Funding for Lending: What's in Mervyn King's mind?

The Funding for Lending Scheme has got off to a disappointing start. If it continues to fail to deliver, what else could the Bank of England and ministers do to boost lending?

The Bank of England and the Treasury released a progress report on their Funding for Lending Scheme (FLS) yesterday. The results did not look good. Since the scheme was launched, to considerable fanfare, last summer the participating banks have drawn down £13.8bn in cheap funding from the central bank. But rather than using this money to increase the volume of lending to households and small businesses, as the scheme was designed to encourage, the banks have instead shrunk their lending books by £1.5bn. Royal Bank of Scotland drew down £750m, but reduced its stock of loans by £2.3bn. Lloyds tapped the FLS for £3bn, but cut the size of its loan book by £5.6bn. "Funding for not lending" was the acerbic assessment of the scheme by Citi analyst Michael Saunders. "It is pretty clear that the FLS is not living up to expectations" he said.

But the Treasury and the Bank insist it is far too early to call the FLS a failure. The Treasury points out that the scheme has already pushed down the average interest rate on mortgages, helping relieve the burden on household finances. And the Bank says it was always going to take time for institutions to process new loan applications and for the FLS impact to be felt. Officials at Threadneedle Street say they expect net lending under the scheme to turn positive later this year.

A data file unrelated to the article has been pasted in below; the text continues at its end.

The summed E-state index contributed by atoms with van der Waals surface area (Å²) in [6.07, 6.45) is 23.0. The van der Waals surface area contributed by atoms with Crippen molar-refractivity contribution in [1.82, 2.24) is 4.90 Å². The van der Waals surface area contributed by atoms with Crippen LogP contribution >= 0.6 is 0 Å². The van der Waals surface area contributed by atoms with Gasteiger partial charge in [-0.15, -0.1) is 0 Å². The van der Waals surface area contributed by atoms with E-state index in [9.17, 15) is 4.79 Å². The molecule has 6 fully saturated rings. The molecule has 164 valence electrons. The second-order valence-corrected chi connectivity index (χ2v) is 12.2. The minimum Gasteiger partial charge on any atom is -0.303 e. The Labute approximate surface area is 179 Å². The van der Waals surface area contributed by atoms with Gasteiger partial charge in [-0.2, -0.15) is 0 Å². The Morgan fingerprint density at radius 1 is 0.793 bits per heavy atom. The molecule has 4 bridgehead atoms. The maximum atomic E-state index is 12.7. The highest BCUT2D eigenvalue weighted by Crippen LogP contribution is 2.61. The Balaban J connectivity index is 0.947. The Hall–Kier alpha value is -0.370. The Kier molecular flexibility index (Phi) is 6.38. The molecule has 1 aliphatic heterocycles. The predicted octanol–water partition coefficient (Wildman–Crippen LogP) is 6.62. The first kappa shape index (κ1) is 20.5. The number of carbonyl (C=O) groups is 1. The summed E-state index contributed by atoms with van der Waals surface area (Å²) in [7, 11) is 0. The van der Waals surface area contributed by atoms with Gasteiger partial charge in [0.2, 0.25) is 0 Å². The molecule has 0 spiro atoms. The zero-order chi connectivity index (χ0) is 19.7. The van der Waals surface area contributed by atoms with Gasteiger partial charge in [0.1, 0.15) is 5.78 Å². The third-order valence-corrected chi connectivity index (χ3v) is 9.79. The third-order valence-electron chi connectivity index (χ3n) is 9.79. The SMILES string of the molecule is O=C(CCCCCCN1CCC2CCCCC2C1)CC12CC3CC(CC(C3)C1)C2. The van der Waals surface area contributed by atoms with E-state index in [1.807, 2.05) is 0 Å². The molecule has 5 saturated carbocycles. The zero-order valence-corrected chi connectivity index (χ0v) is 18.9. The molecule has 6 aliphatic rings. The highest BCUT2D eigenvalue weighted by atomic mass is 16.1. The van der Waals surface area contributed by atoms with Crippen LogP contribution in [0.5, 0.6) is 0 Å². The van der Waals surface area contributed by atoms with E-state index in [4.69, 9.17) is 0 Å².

But what if that doesn't happen? What if the banks simply keep accepting the cheap funds and use them as a subsidy for further deleveraging? What other means do the authorities have at their disposal to increase the flow of lending to the economy? What else does the Bank of England have in its toolkit?

More and different quantitative easing?

The Bank's Monetary Policy Committee will meet this week to decide whether to increase the £375bn quantitative easing programme. There was a surprise last month when the Bank Governor, Sir Mervyn King, voted in favour of £25bn in additional asset purchases.